Project Profile: Infrastructure Repair in One of America’s Fastest-Growing Cities

Sept. 1, 2009

As the 15th-fastest growing city in the United States, Raleigh has seen its population expand by more than 40% since 2000, making it North Carolina’s second largest city.

Located in the state’s central region in the area commonly known as “The Triangle,” Raleigh now supports nearly 400,000 residents in a 115.6-square-mile city incorporated in 1792. As a result, Raleigh offers a contrast in not only styles, but also in maintenance needs, with historic neighborhoods, a major downtown revitalization, and new expansive developments rising rapidly throughout the city.

At the center of the city’s efforts to serve the best interests, safety, and welfare of its citizens is the Raleigh Public Works Department, which consists of 11 distinct divisions including separate Stormwater Utility and Street Maintenance divisions, together composed of nearly 70 trained personnel involved with stormwater infrastructure.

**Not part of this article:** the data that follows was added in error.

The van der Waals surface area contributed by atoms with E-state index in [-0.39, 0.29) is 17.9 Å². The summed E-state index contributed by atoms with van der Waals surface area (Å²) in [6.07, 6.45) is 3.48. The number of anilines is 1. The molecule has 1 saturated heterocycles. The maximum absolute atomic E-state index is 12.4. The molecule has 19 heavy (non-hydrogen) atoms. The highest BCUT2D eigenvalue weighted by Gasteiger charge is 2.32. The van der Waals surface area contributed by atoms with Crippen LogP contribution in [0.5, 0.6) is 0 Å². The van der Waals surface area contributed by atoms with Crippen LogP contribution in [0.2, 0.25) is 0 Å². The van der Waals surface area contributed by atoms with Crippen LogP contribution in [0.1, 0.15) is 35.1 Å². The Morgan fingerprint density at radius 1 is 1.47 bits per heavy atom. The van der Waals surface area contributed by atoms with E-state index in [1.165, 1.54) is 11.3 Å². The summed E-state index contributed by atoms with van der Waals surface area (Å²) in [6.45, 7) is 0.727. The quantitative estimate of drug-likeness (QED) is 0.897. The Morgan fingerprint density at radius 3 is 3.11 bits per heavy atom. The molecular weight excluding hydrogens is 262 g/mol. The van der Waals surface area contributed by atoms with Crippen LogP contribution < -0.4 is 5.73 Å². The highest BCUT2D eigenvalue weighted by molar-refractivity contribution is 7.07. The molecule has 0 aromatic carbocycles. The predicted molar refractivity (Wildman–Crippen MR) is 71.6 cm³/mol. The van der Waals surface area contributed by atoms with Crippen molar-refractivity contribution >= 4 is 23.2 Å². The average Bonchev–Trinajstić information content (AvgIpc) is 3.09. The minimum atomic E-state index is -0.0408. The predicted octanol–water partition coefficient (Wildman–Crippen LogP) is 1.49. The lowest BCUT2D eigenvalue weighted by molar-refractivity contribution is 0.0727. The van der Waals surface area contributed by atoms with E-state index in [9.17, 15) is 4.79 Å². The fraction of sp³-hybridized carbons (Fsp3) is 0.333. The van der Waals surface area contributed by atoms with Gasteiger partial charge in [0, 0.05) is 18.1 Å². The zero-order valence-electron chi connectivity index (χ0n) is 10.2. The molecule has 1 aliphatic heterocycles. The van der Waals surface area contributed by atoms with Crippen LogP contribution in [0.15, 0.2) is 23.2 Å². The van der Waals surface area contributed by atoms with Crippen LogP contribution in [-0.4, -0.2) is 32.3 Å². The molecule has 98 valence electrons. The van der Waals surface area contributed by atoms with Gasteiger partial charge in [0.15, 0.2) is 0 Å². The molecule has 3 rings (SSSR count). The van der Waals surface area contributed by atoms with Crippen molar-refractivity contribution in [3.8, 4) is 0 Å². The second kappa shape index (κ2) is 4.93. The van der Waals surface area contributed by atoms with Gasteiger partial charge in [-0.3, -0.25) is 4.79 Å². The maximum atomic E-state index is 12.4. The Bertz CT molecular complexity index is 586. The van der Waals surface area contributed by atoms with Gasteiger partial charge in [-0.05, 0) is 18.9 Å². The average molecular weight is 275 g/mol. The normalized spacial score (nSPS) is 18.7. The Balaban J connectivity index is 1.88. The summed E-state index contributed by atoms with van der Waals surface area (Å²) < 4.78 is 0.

Responsible for the maintenance of nearly 1,000 miles of city and state highways within Raleigh, Chet Lepley, supervisor of Street Maintenance for the past six years, has become the official overseer of the city’s efforts to ensure safe streets through cost-effective maintenance practices. Included in this mission is the identification and repair of problems related to the stormwater pipe system residing under the city’s streets and adjacent to more than 2,000 miles of city-owned curb lines.

“Our job is to ensure the positive flow of our city’s stormwater pipelines,” says Lepley. “We identify the cause of problems as they arise, spot-check potentially troublesome areas, perform some repairs ourselves, and review the repair efforts of outside contractors upon completion.” Large capital projects are sent to the Stormwater Utility Division for design and cost.

“However, this is no easy task, since many of Raleigh’s existing pipelines are designed with corrugated steel, which has a tendency to rust at the bottom within 10 to 20 years of installation,” says Lepley. “Many times, this results in the accumulation of debris that can definitely impede flow rates and create street overflows under extreme rain conditions.”

To combat the ongoing challenges posed by the public stormwater system, as well as to expedite inspection and repair, in 2004, Raleigh initiated a new stormwater utility fee. One of the first benefits of this new funding was the city’s investment in a remotely operated video inspection crawler. The crawler is designed to carry a robotically articulated camera hundreds of feet into pipelines to identify corrosion, deposits, foreign matter, cracks, deformations, offsets, and erosion.